Early in C. Scott Willis's The Woodmans, a documentary about the eponymous family of artists, one of Francesca Woodman's fellow RISD students likens the late photographer to a rock star. The analogy tickles our desire for drama and latent expectations of Basquiat-esque tragedy or Pollock-ian doom. But the story of her suicide before her work finally received the posthumous attention it deserved, and her family's coping through their respective artistic practices, shuns melodrama to maintain a very sober scale and tight focus. Beyond all the bits of art world glamour upon which Willis touches–father George brother Charlie have achieved moderate success, mother Betty a good deal more–the doc's greatest strength is its examination of grief, and the immense variety of ways in which people cope with hardship.
For Francesca, a sensuous woman and precocious artist who experienced life with all her being, soaring on highs and barely scraping her way back up from lows, art was the only way to live. We glean as much in anxious passages from her journals that Willis deploys both as substitutes for interviews with his main character, and as chapter bookends that catalyze shifts in the narrative. These eerie, troubled words are juxtaposed with her superb, mostly black-and-white photos in which she often appeared nude, as well as playful excerpts from short films she shot during her time at RISD.
After her suicide in 1981 at age 22, recounted near The Woodmans'halfway point, Willis's focus shifts onto Francesca's parents, whose competitiveness we're briefly tempted to blame for their daughter's death. Each addresses the inevitable guilt of the situation, Betty by avoiding it, George by delving into it. They both find therapy in their art, and major evolutions in their subsequent work aren't quite posited as the cure for their grief, but certainly integral parts of working through it. Though talking heads downplay the similarities between George's new work and his daughter's–he shifts from abstract paintings to photographing female models and found photos–the notion that he has taken on her vision is very alluring.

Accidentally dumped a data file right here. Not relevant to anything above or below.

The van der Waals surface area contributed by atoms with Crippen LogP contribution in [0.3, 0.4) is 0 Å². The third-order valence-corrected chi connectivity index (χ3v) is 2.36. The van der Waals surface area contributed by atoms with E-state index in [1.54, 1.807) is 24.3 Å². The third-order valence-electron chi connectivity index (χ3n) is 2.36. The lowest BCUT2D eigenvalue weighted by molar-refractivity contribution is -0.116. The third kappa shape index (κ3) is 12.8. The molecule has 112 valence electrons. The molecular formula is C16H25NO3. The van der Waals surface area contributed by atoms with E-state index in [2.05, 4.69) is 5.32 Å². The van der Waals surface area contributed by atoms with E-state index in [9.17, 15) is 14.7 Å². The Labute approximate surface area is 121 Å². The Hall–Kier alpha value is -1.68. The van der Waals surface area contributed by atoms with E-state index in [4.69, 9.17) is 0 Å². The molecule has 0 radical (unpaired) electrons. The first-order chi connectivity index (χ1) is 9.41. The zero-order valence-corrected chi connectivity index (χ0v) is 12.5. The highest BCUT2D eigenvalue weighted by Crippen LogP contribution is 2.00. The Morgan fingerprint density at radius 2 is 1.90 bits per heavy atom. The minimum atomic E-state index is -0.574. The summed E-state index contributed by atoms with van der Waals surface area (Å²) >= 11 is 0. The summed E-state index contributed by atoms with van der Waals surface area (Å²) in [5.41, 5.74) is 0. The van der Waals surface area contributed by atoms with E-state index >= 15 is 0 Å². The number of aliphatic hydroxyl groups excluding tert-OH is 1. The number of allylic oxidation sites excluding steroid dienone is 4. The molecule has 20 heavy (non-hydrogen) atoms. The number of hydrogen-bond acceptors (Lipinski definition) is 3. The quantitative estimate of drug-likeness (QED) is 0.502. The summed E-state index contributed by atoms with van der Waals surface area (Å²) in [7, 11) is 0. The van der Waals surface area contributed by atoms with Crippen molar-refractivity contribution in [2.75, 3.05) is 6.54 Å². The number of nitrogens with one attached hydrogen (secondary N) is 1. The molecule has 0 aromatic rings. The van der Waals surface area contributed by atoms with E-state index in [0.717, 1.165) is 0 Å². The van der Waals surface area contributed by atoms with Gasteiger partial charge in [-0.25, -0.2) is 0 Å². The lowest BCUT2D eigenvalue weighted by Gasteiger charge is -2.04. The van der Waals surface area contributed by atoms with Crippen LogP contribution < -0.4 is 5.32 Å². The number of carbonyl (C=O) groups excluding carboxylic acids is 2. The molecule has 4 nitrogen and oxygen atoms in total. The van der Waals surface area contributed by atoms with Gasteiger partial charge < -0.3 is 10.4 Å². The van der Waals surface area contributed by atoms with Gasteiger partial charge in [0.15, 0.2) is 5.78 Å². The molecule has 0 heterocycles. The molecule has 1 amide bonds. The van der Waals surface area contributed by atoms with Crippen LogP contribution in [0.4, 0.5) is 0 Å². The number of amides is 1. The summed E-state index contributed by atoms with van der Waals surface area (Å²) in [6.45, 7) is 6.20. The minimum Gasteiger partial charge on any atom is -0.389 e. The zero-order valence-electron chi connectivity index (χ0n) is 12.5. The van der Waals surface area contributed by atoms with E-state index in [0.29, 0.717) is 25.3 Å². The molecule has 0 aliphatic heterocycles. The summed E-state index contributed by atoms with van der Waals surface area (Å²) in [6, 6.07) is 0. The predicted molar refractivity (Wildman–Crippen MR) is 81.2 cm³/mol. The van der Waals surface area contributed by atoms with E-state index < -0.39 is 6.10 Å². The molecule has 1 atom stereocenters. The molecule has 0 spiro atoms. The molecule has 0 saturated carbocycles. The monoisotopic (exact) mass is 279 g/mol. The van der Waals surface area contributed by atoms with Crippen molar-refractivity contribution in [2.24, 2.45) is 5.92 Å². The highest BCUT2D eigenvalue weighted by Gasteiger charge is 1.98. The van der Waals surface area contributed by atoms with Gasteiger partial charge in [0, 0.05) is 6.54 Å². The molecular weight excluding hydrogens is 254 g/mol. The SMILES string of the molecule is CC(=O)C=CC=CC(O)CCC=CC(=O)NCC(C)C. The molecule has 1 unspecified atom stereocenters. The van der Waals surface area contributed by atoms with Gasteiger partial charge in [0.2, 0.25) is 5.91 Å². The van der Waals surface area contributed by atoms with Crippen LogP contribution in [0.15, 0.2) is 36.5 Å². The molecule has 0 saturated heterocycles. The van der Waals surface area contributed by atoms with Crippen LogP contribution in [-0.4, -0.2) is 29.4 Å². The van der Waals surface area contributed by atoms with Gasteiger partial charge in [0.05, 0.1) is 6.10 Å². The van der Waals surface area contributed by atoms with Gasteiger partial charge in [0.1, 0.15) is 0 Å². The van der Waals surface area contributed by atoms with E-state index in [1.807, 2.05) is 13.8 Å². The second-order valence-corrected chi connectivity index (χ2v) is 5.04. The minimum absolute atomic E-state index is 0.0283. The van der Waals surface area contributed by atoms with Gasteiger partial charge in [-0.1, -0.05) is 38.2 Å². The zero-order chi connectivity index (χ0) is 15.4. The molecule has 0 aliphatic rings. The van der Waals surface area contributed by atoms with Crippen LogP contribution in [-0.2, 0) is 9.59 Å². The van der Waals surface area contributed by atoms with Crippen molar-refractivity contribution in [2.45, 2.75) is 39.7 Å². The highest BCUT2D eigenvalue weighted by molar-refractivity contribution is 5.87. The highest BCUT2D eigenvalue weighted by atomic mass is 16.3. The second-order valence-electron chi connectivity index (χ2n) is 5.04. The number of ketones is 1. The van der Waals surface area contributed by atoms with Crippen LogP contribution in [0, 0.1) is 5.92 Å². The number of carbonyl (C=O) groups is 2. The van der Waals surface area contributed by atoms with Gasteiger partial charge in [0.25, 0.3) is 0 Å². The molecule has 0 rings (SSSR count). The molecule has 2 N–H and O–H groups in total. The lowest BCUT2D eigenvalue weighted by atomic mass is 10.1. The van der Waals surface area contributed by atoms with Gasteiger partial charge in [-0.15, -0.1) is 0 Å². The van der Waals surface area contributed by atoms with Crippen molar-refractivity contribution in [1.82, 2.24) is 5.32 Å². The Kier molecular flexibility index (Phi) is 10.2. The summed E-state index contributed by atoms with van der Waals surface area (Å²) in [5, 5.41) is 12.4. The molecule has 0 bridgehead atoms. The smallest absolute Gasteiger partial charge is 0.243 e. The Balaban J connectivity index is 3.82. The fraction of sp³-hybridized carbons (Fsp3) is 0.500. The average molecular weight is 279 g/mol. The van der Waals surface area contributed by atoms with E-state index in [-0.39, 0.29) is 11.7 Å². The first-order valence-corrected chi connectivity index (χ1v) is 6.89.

Willis refrains from such lyricism or mythologizing, though, letting the pieces hang together while leaving any tenuous or poetic connections for the viewer to make. Unlike Marwencol, another, more exceptional doc charting the therapeutic and cathartic effects of art-making, the interest here is in just how analogous to other coping mechanisms art can be. There's certainly an impulse to become lost in the beauty of Francesca's photographs, and later of her mother's massive mural project, as if suggesting that somehow the enduring beauty of great art justifies the pain of a tortured existence cut short. The impulse to find fault with a household that prizes artistic activity above all else dissipates, as each Woodman evidences a great deal of intellectual and emotional sensitivity in explicating their relationships to each other, Francesca, and their work. What The Woodmans does capture in its spry 82 minutes is a vivid, rich and intimate image of an intriguing family coping with unusual sadness in entirely relatable ways. Few of us are like The Woodmans, but most of us will live through great hardships similarly.
Opens January 19